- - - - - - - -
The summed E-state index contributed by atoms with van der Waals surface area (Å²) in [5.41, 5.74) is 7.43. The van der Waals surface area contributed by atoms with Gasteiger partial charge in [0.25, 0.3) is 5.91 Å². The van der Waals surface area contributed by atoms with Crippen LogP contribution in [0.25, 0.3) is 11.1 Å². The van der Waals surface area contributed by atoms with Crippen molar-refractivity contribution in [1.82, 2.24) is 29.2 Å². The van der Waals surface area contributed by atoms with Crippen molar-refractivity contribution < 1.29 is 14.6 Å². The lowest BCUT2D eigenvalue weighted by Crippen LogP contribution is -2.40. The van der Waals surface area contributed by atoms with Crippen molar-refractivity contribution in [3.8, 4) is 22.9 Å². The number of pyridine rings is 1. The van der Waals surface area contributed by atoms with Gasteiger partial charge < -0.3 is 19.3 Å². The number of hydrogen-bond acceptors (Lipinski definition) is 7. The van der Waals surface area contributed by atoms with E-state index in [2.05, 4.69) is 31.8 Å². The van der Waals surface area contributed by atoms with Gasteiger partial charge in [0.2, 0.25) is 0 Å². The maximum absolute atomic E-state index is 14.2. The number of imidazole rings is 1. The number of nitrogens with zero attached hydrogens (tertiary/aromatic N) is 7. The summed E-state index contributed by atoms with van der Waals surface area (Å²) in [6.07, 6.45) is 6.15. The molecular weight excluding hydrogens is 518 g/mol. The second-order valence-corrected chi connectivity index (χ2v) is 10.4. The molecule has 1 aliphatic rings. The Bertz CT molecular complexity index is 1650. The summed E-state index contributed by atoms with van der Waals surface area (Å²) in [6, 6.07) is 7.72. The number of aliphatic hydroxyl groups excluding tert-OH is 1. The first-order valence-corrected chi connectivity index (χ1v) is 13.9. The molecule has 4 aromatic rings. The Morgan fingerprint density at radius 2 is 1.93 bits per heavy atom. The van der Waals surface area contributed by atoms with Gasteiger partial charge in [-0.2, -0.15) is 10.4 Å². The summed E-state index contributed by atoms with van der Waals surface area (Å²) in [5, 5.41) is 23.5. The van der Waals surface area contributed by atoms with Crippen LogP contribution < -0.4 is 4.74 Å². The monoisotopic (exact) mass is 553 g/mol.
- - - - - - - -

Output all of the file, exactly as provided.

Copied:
The summed E-state index contributed by atoms with van der Waals surface area (Å²) in [5.41, 5.74) is 7.43. The van der Waals surface area contributed by atoms with Gasteiger partial charge in [0.25, 0.3) is 5.91 Å². The van der Waals surface area contributed by atoms with Crippen LogP contribution in [0.25, 0.3) is 11.1 Å². The van der Waals surface area contributed by atoms with Crippen molar-refractivity contribution in [1.82, 2.24) is 29.2 Å². The van der Waals surface area contributed by atoms with Crippen molar-refractivity contribution < 1.29 is 14.6 Å². The lowest BCUT2D eigenvalue weighted by Crippen LogP contribution is -2.40. The van der Waals surface area contributed by atoms with Crippen molar-refractivity contribution in [3.8, 4) is 22.9 Å². The number of pyridine rings is 1. The van der Waals surface area contributed by atoms with Gasteiger partial charge < -0.3 is 19.3 Å². The number of hydrogen-bond acceptors (Lipinski definition) is 7. The van der Waals surface area contributed by atoms with E-state index in [2.05, 4.69) is 31.8 Å². The van der Waals surface area contributed by atoms with Gasteiger partial charge in [0.2, 0.25) is 0 Å². The maximum absolute atomic E-state index is 14.2. The number of imidazole rings is 1. The number of nitrogens with zero attached hydrogens (tertiary/aromatic N) is 7. The summed E-state index contributed by atoms with van der Waals surface area (Å²) in [6.07, 6.45) is 6.15. The molecular weight excluding hydrogens is 518 g/mol. The second-order valence-corrected chi connectivity index (χ2v) is 10.4. The molecule has 1 aliphatic rings. The Bertz CT molecular complexity index is 1650. The summed E-state index contributed by atoms with van der Waals surface area (Å²) in [6, 6.07) is 7.72. The number of aliphatic hydroxyl groups excluding tert-OH is 1. The first-order valence-corrected chi connectivity index (χ1v) is 13.9. The molecule has 4 aromatic rings. The Morgan fingerprint density at radius 2 is 1.93 bits per heavy atom. The van der Waals surface area contributed by atoms with Gasteiger partial charge in [-0.2, -0.15) is 10.4 Å². The summed E-state index contributed by atoms with van der Waals surface area (Å²) in [5, 5.41) is 23.5. The van der Waals surface area contributed by atoms with Crippen LogP contribution < -0.4 is 4.74 Å². The monoisotopic (exact) mass is 553 g/mol.